Bat Katzman, Niva Dolev, Meni Koslowsky
Published: 1 January 2021
Psychology, Volume 12, pp 304-319; doi:10.4236/psych.2021.122010

Abstract:
Teacher emotional mistreatment, which includes both verbal and nonverbal abusive behaviors, is a widespread and harmful experience for school students. However, its long-term emotional impacts remain relatively unexplored. This study explored the mediating role of emotional intelligence (EI) on the association between teacher’s emotional mistreatment towards school children and the long-term emotional impact on the students. A total of 377 Israeli Arab students in different stages of their university training completed the Psychological Maltreatment Subscale Questionnaire on teacher’s mistreatment while they were in school, and the Wong and Law EI Scale. The long-term emotional impact was measured using a tool developed especially for the study. Results revealed that 31% of the participants reported being mistreated by teachers at least once. The most reported long-term emotional impacts were feeling defensive, feeling a constant need to prove their worth, and fearing not to be perceived as lazy. Teacher mistreatment had significant long-term emotional impacts and was negatively correlated with EI. EI further acted as a significant mediator in the links between teacher mistreatment and its long-term emotional impact, with an indirect effect of .03. Raising awareness among teachers as to possible long-term emotional effects of abusive behaviors may help decrease mistreatment in the future. Determining the long-term impact of emotional mistreatment on social-emotional skills can help explain and prevent various types of negative outcomes in those students at a later stage in life.
Eli Vakil, Yoram Greenstein
Published: 1 January 2021
Psychology, Volume 12, pp 161-180; doi:10.4236/psych.2021.122011

Abstract:
Objective: Deficits in memory and learning skills are frequently reported following traumatic brain injury (TBI). The goal of the present focused review is to present memory studies of moderate-to-severe TBI that found, within the same sample, that one memory component is preserved, while another is impaired, demonstrating a dissociation. By reviewing these studies, we would like to claim that the breakdown of memory processes following TBI could unmask underlying sub-processes and components that seem inseparable in intact memory. Methods: The search criterion for this focused review was studies of memory functions following TBI (mostly moderate-severe) that reported on dissociations of various memory processes within the same sample, so that one process was impaired while another was preserved. Results: We found studies that adhered to the search criterion in several domains of memory: Working memory, episodic memory, verbal learning, priming, contextual memory and visual search. Conclusions: Characterization of the memory breakdown following TBI could contribute not only to the assessment and rehabilitation of this population but also to our understanding of the composition of intact memory system. These studies, although presenting a single dissociation, can still contribute to the validation of several dissociations introduced in the memory literature.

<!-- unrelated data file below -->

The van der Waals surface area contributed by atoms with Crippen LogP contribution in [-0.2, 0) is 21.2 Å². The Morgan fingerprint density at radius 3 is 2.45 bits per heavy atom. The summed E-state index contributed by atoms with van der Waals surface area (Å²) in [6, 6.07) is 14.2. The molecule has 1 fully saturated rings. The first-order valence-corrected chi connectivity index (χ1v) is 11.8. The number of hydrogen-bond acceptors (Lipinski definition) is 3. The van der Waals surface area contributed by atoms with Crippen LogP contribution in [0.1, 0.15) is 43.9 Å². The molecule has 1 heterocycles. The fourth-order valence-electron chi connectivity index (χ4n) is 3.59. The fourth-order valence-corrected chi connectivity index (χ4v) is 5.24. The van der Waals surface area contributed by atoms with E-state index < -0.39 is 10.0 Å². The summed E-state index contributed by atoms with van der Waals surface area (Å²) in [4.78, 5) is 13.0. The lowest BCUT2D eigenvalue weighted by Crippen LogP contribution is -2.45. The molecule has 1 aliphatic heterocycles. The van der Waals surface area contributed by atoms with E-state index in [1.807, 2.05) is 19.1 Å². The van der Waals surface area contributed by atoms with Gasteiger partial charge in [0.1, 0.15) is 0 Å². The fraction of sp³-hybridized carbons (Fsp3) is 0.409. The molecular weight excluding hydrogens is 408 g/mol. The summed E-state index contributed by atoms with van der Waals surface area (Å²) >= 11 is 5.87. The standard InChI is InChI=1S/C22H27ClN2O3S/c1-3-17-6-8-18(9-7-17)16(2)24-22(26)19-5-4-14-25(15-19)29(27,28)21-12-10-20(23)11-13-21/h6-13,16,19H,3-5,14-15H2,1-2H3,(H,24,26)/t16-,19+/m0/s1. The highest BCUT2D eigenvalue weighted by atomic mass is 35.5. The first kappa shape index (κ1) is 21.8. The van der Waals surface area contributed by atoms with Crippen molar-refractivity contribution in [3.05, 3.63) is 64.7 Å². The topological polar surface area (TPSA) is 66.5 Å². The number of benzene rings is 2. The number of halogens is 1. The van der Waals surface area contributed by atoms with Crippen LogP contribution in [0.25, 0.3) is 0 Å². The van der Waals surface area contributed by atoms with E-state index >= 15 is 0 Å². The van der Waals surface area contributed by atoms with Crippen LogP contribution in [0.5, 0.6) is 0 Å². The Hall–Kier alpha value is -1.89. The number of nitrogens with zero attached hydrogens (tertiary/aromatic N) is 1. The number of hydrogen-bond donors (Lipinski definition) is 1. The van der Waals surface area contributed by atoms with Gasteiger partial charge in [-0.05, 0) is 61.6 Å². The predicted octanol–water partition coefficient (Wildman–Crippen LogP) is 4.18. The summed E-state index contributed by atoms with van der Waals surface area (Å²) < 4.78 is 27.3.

Peng Yin, Xiao Xiao
Published: 1 January 2021
Psychology, Volume 12, pp 321-326; doi:10.4236/psych.2021.123021

Abstract:
Autonomous Sensory Meridian Response (ASMR) describes a tingly physical response triggered by specific visual and auditory stimuli such as whispering, personal attention, crisp sounds and slow movements. Some investigations find that ASMR is associated with specific personality traits such as openness. There also exist individual differences in functional neural connectivity across individuals who do and do not experience ASMR. The similarity and high correlation between ASMR and frisson and misophonia allow us to guess the possible formation mechanism of ASMR from the perspective of those two. The high correlation with mindfulness reveals the potential for assisting psychotherapy.